Sermon illustrations


Made to See

In her engaging treatment, Teach us to Want, Jen Pollock Michel describes both the beauty and pain of seeing our own sinful nature:

It is often true that once we are made to see, we don’t like what we apprehend. Spiritually seeing, we learn who we are. We recognize our heart’s attachments. We see into our own heart of darkness. It should be of no surprise that when Jesus teaches about corollary health of eye and body, he does so in the context of teaching about money.

“No one can serve two masters, for either he will hate the one and love the other, or he will be devoted to the one and despise the other” (v. 24). Spiritual sight gives us the frightening capacity for recognizing what we have loved and desired more than God.

Taken from Teach us to Want: Longing, Ambition, and the Life of Faith by Jen Pollock Michel Copyright (c) 2014 by Jen Pollock Michel. Published by InterVarsity Press, Downers Grove, IL. www.ivpress.com

Our Lives are about Seeing

In his excellent book, Recapturing the Wonder: Transcendent Faith in a Disenchanted World, Mike Cosper questions the desacralizing (removal of the holy) nature of secular life. Life is divested of mystery, wonder, and holiness. In this excerpt, Cosper describes the importance of sight, or vision:

Our lives are very much about seeing. We talk about seeing opportunities or seeing a way forward. We train ourselves to see in certain ways, too, to see potential in an empty canvas or a blank page or in the raw ingredients of a meal. Athletes train to see the trajectory of a fastball or an opening in pass coverage. Once you’ve learned to see the world in certain ways, you don’t have to think about it any more. It becomes automatic.

Taken from Recapturing the Wonder: Transcendent Faith in a Disenchanted World by Mike Cosper. Copyright (c) 2017, pp.25-26. Published by InterVarsity Press, Downers Grove, IL. www.ivpress.com

Overwhelmed by Vision

On the effect of seeing for the first time after Cataract Surgery:

The mental effort involved in these reasonings proves overwhelming for many patients. It oppresses them to realize, if they ever do at all, the tremendous size of the world, which they had previously conceived of as something touchingly manageable. It oppresses them to realize that they have been visible to people all along, perhaps unattractively so, without their knowledge or consent. A disheartening number of them refuse to use their new vision, continuing to go over objects with their tongues, and lapsing into apathy and despair….

A twenty-two-year-old girl was dazzled by the world’s brightness and kept her eyes shut for two weeks. When at the end of that time she opened her eyes again, she did not recognize any objects, but, “the more she now directed her gaze upon everything about her, the more it could be seen how an expression of gratification and astonishment overspread her features; she repeatedly exclaimed: ‘Oh God! How beautiful!’”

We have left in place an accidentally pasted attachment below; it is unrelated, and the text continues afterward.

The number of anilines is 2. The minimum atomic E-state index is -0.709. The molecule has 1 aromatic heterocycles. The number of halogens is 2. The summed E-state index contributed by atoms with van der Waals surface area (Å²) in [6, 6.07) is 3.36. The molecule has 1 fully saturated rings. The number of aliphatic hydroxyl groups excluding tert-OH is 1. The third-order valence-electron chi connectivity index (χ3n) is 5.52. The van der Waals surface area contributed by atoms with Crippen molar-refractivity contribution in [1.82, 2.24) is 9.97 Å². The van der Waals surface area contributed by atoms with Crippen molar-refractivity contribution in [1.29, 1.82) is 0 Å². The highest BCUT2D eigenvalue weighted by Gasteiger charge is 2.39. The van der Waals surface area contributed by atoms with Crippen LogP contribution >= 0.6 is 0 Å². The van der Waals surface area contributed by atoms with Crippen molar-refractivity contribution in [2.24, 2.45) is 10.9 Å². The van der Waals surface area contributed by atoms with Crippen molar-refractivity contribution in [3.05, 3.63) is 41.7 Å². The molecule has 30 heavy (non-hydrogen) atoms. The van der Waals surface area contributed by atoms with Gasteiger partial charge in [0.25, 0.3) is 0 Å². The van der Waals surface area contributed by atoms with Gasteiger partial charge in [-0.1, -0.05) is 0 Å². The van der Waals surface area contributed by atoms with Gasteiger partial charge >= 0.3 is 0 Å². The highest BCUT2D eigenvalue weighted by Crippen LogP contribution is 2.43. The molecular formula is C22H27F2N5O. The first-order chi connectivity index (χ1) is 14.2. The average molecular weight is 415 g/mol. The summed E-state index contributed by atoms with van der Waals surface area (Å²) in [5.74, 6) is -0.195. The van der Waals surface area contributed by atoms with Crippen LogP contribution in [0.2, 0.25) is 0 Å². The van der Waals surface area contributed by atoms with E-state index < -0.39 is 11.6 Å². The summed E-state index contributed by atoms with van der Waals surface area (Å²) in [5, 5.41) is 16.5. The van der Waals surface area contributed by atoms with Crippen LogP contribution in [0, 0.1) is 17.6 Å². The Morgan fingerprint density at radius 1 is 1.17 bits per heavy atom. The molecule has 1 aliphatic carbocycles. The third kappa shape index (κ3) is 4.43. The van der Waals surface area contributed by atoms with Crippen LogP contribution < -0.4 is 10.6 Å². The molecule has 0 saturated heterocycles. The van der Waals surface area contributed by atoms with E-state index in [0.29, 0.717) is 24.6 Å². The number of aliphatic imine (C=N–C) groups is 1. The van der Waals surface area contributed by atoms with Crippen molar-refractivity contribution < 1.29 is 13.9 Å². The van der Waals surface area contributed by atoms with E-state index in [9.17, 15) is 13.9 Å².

Annie Dillard, Pilgrim at Tinker Creek.

The Secret of Seeing

The secret of seeing is, then, the pearl of great price. If I thought he could teach me to find it and keep it forever I would stagger barefoot across a hundred deserts after any lunatic at all. But although the pearl may be found, it may not be sought. The literature of illumination reveals this above all: although it comes to those who wait for it, it is always, even to the most practiced and adept, a gift and a total surprise…

I cannot cause light; the most I can do is try to put myself in the path of its beam. It is possible, in deep space, to sail on solar wind. Light, be it particle or wave, has force: you rig a giant sail and go. The secret of seeing is to sail on solar wind. Hone and spread your spirit till you yourself are a sail, whetted, translucent, broadside to the merest puff.

 Annie Dillard, Pilgrim at Tinker Creek.

Seeing Not A Passive Act

Seeing is not a passive act: the grid that was formed in the past plays an active role in shaping what we see in the present and how we see it. We see what our grid has predisposed us to see. For example, a middle-aged male staying at a nice hotel gets on an elevator at the eighth floor to go to the lobby. He doesn’t “see” the same thing that a young woman sees when she enters the elevator at the seventh floor. He may barely notice who is on the elevator, she invariably will notice, and she will find a space that feels the safest from prying eyes or groping hands. The man never gives a thought to his personal safety; the woman sees safety as foremost.

Dan Allender, Leading with a Limp: Turning Your Struggles into Strengths, Waterbrook Press, 2006, 83.

See also illustrations on EyesPerspectiveVision, Worldview

Still Looking for inspiration?

Consider checking out our quotes page on Sight. Don’t forget, sometimes a great quote is an illustration in itself!

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